dimecres, 27 de novembre de 2013

XX Premi Vent de Port (Tremp)

Reunit el dia 17 de novembre, el jurat de la 20ª edició del Premi Vent de Port, compost per Vicenç Llorca, Jordi Mir, Ada Castells, Carles Castell i Joan Carretero, després d’examinar la totalitat dels contes presentats a la convocatòria d’enguany, acorda classificar com a finalistes els treballs següents:

Marc Aguilar i Coris L’espera Celrà
Marta Amigo i Olmos Àngels (alats) Santa Coloma de Cervelló
Carme Andrade Platero Absència Reus
Mercè Bagaria Mellado Al sud Barcelona
Sebastià Bennassar Llobera Pluja Palma de Mallorca
Jesús Bernat Agut La cançó Almassora
Josep Casals i Arbós La mirada ametllada Prades
Sandra Comas Anglada Blue Moon Puigcerdà
Josep Lluís Laguarta Ullod Sortir del sistema Gironella
Jordi Masó Rahola L’àlbum fotogràfic de Frèderic Parés Granollers
Daniel Moretones Otero Creuem els dits Barcelona
Joan Pinyol Colom Llibertat, Igualtat, Fraternitat Capellades
Arnau Queralt i Bassa Dolç adéu sota les aigües Santa Eulàlia de Ronçana
Marta Rollan Font Cant de Sinera Barcelona
Jordi Serra Mayoral Mal de ronyons Palafrugell
Jaume Tarrida Ortiz Un Sant Cristo Gros Barcelona
Aleix Tura Vecino L’estela del tall Mollet del Vallès
Xavier Vallès Casanova No m’espereu a sopar Badalona
Josep Manel Vidal Juan Cafè i canyella L’Alcúdia de Crespins

I atorga per majoria el premi a l’obra “Magranes” d’Albert Garriga i Pujol, de Molins de Rei.

dimarts, 26 de novembre de 2013

Cathedral de Raymond Carver (1983)

"That evening at Bud and Olla's was special. I knew it was special. That evening I felt good about almost everything in my life. I couldn't wait to be alone with Fran to talk to her about what I was feeling. I made a wish that evening. Sitting there at the table, I closed my eyes for a minute and thought hard. What I wished for was that I'd never forget or otherwise let go of that evening. That's one wish of mine that came true. And it was bad luck for me that it did. But, of course, I couldn't know that then.
"What are you thinking about, Jack?" Bud said to me.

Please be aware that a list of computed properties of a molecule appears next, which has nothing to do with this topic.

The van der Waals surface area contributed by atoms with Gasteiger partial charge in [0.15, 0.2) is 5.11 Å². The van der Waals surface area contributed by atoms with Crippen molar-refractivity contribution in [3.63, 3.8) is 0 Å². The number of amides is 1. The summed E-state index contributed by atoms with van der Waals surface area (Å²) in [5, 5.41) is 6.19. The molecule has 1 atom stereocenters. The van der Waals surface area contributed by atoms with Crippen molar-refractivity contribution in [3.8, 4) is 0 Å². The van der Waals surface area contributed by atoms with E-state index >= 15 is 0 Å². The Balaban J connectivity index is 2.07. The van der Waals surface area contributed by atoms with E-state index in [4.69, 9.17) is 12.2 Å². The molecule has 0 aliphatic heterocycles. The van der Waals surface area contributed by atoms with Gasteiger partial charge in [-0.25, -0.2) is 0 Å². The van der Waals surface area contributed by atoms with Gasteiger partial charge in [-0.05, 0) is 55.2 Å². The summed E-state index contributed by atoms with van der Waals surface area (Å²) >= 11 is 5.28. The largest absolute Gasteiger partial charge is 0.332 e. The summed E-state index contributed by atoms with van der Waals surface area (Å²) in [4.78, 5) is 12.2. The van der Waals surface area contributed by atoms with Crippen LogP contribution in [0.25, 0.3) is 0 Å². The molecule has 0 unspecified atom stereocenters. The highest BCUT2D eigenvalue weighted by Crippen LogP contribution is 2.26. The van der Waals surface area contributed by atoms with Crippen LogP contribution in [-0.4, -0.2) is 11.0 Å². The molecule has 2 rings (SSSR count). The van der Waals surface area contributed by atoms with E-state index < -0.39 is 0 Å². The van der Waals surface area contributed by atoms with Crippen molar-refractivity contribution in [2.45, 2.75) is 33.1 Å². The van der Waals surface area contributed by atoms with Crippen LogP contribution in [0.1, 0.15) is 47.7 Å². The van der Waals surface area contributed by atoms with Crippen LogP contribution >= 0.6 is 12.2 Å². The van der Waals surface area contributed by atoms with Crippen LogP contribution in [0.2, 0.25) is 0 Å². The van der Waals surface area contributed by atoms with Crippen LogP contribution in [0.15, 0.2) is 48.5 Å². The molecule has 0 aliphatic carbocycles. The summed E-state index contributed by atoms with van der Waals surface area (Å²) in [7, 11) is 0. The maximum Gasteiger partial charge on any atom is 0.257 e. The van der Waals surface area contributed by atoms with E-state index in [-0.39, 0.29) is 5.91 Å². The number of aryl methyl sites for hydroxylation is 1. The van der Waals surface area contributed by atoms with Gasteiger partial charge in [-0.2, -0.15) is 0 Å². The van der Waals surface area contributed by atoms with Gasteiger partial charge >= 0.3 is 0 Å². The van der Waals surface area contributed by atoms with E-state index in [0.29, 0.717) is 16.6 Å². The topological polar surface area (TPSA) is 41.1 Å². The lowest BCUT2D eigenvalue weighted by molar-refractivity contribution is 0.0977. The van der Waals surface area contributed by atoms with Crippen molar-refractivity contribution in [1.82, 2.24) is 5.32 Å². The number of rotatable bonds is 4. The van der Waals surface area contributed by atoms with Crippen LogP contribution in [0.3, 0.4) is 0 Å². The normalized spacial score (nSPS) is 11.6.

"I'm just thinking," I said. I grinned at him.
"A penny," Olla said.
I just grinned some more and shook my head" (pàg. 25)

"They ate rolls and drank coffee. Ann was suddenly hungry, and the rolls were warm and sweet. She ate three of them, which pleased the baker. Then he began to talk. They listened carefully. Although they were tired and in anguish, they listened to what the baker had to say. They nodded when the baker began to speak of loneliness, and of the sense of doubt and limitation that had come to him in his middle years. He told them what it was like to be childless all these years. To repeat the days with the ovens endlessly full and endlessly empty. The party food, the celebrations he'd worked over. Icing knuckle-deep. The tiny wedding couples stuck into cakes. Hundreds of them, no, thousands by now. Birthdays. Just imagine all those candles burning. He had a necessary trade. He was a baker. He was glad he wasn't a florist. It was better to be feeding people. This was a better smell anytime than flowers.
"Smell this," the baker said, breaking open a dark loaf. "It's a heavy bread, but rich." They smelled it, then he had them taste it. It had the taste of molasses and coarse grains. They listened to him. They ate what they could. They swallowed the dark bread. It was like daylight under the fluorescent trays of light. They talked on into the early morning, the high, pale cast of light in the windows, and they did not think of leaving." (pàg. 88)

"But even as he said this, he began to feel afraid of the night that was coming. He began to fear the moment he would begin to make his preparations for bed and what might happen afterward. That time was hours away, but already he was afraid. What if, in the middle of the night, he accidentally turned onto his right side, and the weight of his head pressing into the pillow were to seal the wax again into the dark canals of his ear? What if he woke up then, unable to hear, the ceiling inches from his head?" (pàg. 123)